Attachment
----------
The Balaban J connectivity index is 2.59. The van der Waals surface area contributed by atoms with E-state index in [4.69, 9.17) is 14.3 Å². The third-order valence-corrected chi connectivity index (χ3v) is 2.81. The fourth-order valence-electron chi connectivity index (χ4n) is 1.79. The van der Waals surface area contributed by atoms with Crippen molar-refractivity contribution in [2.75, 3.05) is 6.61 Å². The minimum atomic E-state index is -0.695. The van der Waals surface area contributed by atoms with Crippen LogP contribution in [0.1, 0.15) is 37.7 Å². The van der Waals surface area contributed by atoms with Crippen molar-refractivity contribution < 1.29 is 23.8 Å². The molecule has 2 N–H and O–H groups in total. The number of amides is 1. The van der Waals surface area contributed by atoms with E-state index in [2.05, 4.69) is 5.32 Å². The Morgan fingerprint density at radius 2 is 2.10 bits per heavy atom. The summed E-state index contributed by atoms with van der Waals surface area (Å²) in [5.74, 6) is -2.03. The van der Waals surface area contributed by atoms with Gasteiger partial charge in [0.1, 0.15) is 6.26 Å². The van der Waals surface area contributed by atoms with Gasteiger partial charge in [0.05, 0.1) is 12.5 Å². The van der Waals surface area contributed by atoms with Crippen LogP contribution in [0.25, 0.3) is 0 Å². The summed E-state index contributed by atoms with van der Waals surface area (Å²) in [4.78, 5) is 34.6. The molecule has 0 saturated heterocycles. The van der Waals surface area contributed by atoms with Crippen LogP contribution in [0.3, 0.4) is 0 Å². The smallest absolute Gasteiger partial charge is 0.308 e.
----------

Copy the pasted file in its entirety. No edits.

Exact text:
The Balaban J connectivity index is 2.59. The van der Waals surface area contributed by atoms with E-state index in [4.69, 9.17) is 14.3 Å². The third-order valence-corrected chi connectivity index (χ3v) is 2.81. The fourth-order valence-electron chi connectivity index (χ4n) is 1.79. The van der Waals surface area contributed by atoms with Crippen molar-refractivity contribution in [2.75, 3.05) is 6.61 Å². The minimum atomic E-state index is -0.695. The van der Waals surface area contributed by atoms with Crippen LogP contribution in [0.1, 0.15) is 37.7 Å². The van der Waals surface area contributed by atoms with Crippen molar-refractivity contribution < 1.29 is 23.8 Å². The molecule has 2 N–H and O–H groups in total. The number of amides is 1. The van der Waals surface area contributed by atoms with E-state index in [2.05, 4.69) is 5.32 Å². The Morgan fingerprint density at radius 2 is 2.10 bits per heavy atom. The summed E-state index contributed by atoms with van der Waals surface area (Å²) in [5.74, 6) is -2.03. The van der Waals surface area contributed by atoms with Gasteiger partial charge in [0.1, 0.15) is 6.26 Å². The van der Waals surface area contributed by atoms with Gasteiger partial charge in [0.05, 0.1) is 12.5 Å². The van der Waals surface area contributed by atoms with Crippen LogP contribution in [0.25, 0.3) is 0 Å². The summed E-state index contributed by atoms with van der Waals surface area (Å²) in [4.78, 5) is 34.6. The molecule has 0 saturated heterocycles. The van der Waals surface area contributed by atoms with Crippen LogP contribution in [0.3, 0.4) is 0 Å². The smallest absolute Gasteiger partial charge is 0.308 e.